Soon after, Apex enlisted popular boutique studio brand Boom Cycle to create exclusive classes for its users, while also launching live classes for the first time.
“Our live classes required significant software development work and testing. Fortunately, our community helped us with the process and we hosted close to 200 riders on our first ever live class,” said Apex Co-Founder Charlie Lucas.
Now the company — which boasts around 3,500 users, 12 instructors and 20 full-time employees — plans to diversify its content further to appeal to an even broader spectrum of consumers by adding off-the-bike strength and mobility classes, pre and post-natal classes, and ‘Apex Sessions’, having teamed up with Universal Music UK.
The partnership with Universal will allow the music company’s artists to curate their own playlist for Apex users to workout to, and presumably help Apex overcome the thorny issue of music licensing that has punctured several other digital fitness brands’ progress in recent years.
The co-founders even welcomed the reopening of gyms earlier this year. “Gyms reopening has been a big positive for the entire fitness market — the more people doing active exercise, the better,” said Lucas.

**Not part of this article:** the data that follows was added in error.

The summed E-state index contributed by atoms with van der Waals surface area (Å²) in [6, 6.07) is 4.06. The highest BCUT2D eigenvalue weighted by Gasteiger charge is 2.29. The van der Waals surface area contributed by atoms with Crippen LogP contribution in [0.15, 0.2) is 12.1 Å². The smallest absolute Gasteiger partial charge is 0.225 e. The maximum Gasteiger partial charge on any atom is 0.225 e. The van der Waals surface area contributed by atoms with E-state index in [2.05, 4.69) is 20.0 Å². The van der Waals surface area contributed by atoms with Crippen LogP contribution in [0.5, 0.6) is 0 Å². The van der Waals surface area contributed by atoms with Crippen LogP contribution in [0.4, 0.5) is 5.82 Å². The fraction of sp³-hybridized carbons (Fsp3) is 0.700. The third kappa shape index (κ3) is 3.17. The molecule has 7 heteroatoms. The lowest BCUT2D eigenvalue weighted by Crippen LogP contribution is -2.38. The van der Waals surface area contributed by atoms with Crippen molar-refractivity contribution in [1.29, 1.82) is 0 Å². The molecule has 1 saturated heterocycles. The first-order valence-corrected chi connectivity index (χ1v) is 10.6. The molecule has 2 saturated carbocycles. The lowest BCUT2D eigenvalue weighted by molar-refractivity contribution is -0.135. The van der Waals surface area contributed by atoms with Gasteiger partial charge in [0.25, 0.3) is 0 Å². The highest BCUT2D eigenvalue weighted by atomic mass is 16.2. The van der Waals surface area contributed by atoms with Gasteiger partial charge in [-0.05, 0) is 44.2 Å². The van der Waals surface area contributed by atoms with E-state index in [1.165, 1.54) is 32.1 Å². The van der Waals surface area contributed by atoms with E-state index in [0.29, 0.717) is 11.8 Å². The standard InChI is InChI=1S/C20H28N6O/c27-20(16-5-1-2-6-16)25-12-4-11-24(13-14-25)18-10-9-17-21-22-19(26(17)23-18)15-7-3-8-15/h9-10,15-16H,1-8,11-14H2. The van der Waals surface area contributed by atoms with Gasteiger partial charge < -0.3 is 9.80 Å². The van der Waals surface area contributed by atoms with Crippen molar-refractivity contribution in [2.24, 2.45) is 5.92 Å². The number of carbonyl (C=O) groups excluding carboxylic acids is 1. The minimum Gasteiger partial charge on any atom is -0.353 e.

“It’s truly important that we continue to diversify our content and keep it appealing,” added Cook.
“Apex now has around 3,500 users, which is a figure we are hugely proud of. But the most important KPI to us is how often our customers are willing to get back in the saddle.”
Apex has always embraced an “inclusive brand proposition”, targeting everyday people rather than the typical triathlete Ironman or woman.
And while Cook said that the brand’s messaging and more accessible price point (currently down to £900 from £1200 during Black Friday) has resonated with consumers typically more hesitant to invest in their wellness, it’s also meant they’ve had to work that extra bit harder to keep their user base engaged — ”because they are more likely to fall off the proverbial wagon”.
“Having said that, Apex’s user engagement is currently running at an average 2.6 classes per week per user, which is industry leading, so we must be doing something right,” he revealed.
A key theme of Apex’s upcoming content will be tapping into the emotional side of exercise, in line with a recent survey the brand conducted that showed 85% of people exercise to change their mood.
As such, Apex promoted the fun and feelgood factor of their brand in a recent TV ad and has introduced Ride Remedies, co-created by a behavioural psychologist that combines meditation with spinning, to help users unwind and decompress while in the saddle.
And while home fitness giant Peloton is suing rivals Echelon and iFit over claims they infringed patents, the Apex founders are determined to take a more relaxed spin on any bumps in the road they might come across.
“The supply chain issues we experienced in 2020 have luckily subsided to a degree. We have a good level of stock on shore in preparation for Christmas and the big January health push, and we are already working on expanding our product offering beyond the bike, so stay tuned,” said Lucas.
“With the world emerging from the pandemic, ease of travel and movement of goods making international expansion less complex, we already have our eye set on multiple European countries to expand into in 2022.”